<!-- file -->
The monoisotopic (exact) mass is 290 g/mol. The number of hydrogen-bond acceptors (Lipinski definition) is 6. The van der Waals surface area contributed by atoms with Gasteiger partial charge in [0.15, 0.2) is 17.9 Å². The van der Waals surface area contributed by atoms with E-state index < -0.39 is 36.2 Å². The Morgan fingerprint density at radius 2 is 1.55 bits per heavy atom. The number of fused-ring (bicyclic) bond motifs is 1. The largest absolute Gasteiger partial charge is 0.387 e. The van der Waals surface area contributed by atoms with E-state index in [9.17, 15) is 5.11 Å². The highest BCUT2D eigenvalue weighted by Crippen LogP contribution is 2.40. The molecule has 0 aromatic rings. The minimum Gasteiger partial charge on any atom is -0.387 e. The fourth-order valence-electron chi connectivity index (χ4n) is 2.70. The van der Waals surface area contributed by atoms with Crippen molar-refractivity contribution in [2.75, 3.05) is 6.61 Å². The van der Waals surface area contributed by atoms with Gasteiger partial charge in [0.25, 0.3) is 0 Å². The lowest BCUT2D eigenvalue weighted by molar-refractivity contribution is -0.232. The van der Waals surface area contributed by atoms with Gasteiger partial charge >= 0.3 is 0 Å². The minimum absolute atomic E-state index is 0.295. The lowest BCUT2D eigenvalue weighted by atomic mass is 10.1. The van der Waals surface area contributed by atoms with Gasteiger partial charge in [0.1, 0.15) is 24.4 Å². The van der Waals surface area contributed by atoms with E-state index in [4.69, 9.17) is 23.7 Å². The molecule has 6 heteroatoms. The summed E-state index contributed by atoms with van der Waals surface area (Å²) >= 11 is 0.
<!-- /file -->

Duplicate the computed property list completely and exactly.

The monoisotopic (exact) mass is 290 g/mol. The number of hydrogen-bond acceptors (Lipinski definition) is 6. The van der Waals surface area contributed by atoms with Gasteiger partial charge in [0.15, 0.2) is 17.9 Å². The van der Waals surface area contributed by atoms with E-state index < -0.39 is 36.2 Å². The Morgan fingerprint density at radius 2 is 1.55 bits per heavy atom. The number of fused-ring (bicyclic) bond motifs is 1. The largest absolute Gasteiger partial charge is 0.387 e. The van der Waals surface area contributed by atoms with E-state index in [9.17, 15) is 5.11 Å². The highest BCUT2D eigenvalue weighted by Crippen LogP contribution is 2.40. The molecule has 0 aromatic rings. The minimum Gasteiger partial charge on any atom is -0.387 e. The fourth-order valence-electron chi connectivity index (χ4n) is 2.70. The van der Waals surface area contributed by atoms with Crippen molar-refractivity contribution in [2.75, 3.05) is 6.61 Å². The van der Waals surface area contributed by atoms with Gasteiger partial charge in [0.25, 0.3) is 0 Å². The lowest BCUT2D eigenvalue weighted by molar-refractivity contribution is -0.232. The van der Waals surface area contributed by atoms with Gasteiger partial charge >= 0.3 is 0 Å². The minimum absolute atomic E-state index is 0.295. The lowest BCUT2D eigenvalue weighted by atomic mass is 10.1. The van der Waals surface area contributed by atoms with Gasteiger partial charge in [0.1, 0.15) is 24.4 Å². The van der Waals surface area contributed by atoms with E-state index in [4.69, 9.17) is 23.7 Å². The molecule has 6 heteroatoms. The summed E-state index contributed by atoms with van der Waals surface area (Å²) >= 11 is 0.